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Risk and the Estimating Process
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Risk and the Estimating Process

In many cases, risk analysis is done at the end of the project initiation process, which is really too late.

In many cases, risk analysis is done at the end of the project initiation process, which is really too late. Risk management must take place from the start of the project, well before any estimates are committed. In fact, the estimating process is intricately intertwined with risk analysis.

Risk and the Estimating Process

As the project is developed into a Work Breakdown Structure, and is further decomposed to activities and tasks, assumptions are made about the scope of the effort, the stakeholders, and the “As Is” and “To Be” conditions. Further, the estimation of task duration, sequencing and staffing is riddled with assumptions about the staffing to be provided, timeliness of deliverables, work schedules, and competing priorities. For example, if the project contains an on-line web component, there are assumptions about the number of screens, the number of databases to be accessed, the complexity of the interactions, the expected response times, and the number of concurrent users. Other assumptions involve the availability of a decision maker, the number of competing stakeholders with opinions to be resolved, and the number of interviews/meetings/re-meetings required to resolve key decisions. Variations in these items can cause large variations in the project cost and duration, so there is significant risk involved in the estimating assumptions. So, how to deal with these assumptions? One way is to take the time to carefully assess each, and resolve it prior to committing an estimate. This is an idealistic approach that usually is unworkable due to the time required, the availability of key customer resources, and the general lack of environment knowledge at the initiation phase. A second, and recommended approach, is to record every assumption made, and treat it like a risk. This treatment should include:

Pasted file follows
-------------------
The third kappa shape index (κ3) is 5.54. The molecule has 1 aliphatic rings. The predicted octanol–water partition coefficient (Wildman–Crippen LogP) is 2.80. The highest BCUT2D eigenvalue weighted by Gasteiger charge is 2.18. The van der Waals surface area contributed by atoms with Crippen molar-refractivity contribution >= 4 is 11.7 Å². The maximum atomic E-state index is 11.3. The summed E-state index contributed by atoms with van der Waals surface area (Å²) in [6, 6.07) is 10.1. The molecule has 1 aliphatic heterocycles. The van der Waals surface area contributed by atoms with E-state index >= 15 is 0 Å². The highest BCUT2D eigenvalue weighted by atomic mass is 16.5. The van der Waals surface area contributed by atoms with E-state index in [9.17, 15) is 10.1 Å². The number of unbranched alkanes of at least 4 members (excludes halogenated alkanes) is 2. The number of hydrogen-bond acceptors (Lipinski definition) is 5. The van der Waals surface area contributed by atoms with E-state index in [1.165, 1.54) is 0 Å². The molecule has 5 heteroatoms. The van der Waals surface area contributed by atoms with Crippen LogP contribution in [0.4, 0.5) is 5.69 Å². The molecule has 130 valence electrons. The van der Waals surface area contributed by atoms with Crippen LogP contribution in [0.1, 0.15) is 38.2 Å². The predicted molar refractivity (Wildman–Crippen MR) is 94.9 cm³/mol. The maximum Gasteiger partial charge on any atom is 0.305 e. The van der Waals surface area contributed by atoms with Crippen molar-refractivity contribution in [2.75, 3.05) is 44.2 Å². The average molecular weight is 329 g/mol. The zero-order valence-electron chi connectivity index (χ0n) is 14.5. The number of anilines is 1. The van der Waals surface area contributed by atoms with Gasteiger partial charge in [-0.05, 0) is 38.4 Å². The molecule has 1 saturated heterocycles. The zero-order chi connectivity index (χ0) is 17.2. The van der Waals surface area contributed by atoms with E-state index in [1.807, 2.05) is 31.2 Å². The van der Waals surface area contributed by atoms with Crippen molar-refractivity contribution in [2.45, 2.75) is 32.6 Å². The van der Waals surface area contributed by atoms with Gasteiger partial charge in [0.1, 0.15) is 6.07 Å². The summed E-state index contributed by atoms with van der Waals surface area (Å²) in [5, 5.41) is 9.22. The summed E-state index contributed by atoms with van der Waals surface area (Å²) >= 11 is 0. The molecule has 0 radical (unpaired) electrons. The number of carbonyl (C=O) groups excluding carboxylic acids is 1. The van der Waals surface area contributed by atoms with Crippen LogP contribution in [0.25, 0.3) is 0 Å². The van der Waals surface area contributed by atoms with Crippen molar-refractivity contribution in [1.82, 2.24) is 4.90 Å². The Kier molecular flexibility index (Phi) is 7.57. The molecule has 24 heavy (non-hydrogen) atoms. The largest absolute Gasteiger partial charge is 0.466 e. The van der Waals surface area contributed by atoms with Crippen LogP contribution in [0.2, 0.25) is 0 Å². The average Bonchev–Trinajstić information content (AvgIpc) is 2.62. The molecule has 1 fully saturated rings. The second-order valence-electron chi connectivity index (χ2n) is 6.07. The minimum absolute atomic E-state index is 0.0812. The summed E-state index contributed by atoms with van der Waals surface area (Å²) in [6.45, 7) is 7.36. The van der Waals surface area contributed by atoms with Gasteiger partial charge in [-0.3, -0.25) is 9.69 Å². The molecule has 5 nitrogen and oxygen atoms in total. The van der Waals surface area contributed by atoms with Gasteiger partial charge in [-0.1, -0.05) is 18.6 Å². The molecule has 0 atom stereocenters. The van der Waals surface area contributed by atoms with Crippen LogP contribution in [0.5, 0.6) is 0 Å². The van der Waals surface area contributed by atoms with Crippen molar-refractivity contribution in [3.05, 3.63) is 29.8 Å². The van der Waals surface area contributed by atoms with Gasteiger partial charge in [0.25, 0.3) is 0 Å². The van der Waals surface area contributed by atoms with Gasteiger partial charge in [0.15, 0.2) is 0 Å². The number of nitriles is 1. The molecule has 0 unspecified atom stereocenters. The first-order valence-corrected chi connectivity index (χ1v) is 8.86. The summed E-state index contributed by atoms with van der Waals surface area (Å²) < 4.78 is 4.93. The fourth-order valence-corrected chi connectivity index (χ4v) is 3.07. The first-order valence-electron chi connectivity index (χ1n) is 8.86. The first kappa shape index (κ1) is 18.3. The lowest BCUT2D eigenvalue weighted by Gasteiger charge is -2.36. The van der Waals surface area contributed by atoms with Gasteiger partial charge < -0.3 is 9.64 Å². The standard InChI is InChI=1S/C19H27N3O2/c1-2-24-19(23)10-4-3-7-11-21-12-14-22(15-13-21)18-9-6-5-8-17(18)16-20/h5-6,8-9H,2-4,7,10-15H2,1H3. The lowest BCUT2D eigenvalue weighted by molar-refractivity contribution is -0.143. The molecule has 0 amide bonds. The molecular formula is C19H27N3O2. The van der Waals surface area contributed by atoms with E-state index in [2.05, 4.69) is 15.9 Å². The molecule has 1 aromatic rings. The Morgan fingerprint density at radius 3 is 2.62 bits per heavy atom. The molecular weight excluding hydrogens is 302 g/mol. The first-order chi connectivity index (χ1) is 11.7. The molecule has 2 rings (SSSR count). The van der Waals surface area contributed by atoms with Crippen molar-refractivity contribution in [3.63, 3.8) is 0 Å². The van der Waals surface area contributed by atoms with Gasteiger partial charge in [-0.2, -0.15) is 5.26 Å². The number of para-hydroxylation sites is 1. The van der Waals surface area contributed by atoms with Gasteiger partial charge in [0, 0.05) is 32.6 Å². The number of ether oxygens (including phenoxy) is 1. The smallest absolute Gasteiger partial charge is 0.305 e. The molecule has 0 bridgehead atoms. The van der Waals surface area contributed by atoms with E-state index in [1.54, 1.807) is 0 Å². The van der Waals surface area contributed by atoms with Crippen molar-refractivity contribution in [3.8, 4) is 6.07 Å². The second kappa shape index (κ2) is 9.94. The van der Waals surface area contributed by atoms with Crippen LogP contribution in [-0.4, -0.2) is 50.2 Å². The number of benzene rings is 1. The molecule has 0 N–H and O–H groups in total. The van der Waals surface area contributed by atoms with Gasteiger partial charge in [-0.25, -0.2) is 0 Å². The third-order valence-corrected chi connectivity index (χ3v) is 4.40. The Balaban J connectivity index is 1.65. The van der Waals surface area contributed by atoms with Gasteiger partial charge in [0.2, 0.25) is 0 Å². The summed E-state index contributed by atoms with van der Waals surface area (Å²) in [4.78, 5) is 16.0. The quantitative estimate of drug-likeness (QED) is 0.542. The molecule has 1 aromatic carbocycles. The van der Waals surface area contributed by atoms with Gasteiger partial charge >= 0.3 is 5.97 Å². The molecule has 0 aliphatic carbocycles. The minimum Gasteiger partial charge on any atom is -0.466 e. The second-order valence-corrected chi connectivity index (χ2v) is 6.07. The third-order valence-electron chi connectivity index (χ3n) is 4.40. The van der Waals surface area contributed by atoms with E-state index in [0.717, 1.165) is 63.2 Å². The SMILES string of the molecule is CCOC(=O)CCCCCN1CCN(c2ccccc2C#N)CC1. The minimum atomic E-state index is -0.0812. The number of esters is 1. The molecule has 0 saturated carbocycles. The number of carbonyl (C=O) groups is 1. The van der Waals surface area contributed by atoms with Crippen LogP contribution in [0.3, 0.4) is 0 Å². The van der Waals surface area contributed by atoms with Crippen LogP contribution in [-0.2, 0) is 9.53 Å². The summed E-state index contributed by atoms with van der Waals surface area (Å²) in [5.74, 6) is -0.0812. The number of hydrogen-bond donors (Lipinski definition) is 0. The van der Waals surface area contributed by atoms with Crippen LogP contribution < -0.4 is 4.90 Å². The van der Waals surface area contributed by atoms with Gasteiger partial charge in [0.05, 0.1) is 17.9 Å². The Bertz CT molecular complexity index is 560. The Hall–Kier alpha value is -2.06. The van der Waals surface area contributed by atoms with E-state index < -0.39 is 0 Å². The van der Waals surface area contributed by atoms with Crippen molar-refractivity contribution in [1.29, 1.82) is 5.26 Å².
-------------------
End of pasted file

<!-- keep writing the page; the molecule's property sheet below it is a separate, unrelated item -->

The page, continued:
• Record the risk, in as much detail as possible. Don’t make it too simple. For example, don’t record “Customer availability”. Rather, get specific, such as “We will need turnaround on deliverables within 3 days, and response to open issues and questions on a timely basis each week. Customer has many competing priorities and will need to devote scheduled time to the project to stay on schedule”. This makes it much clearer what the risk is.

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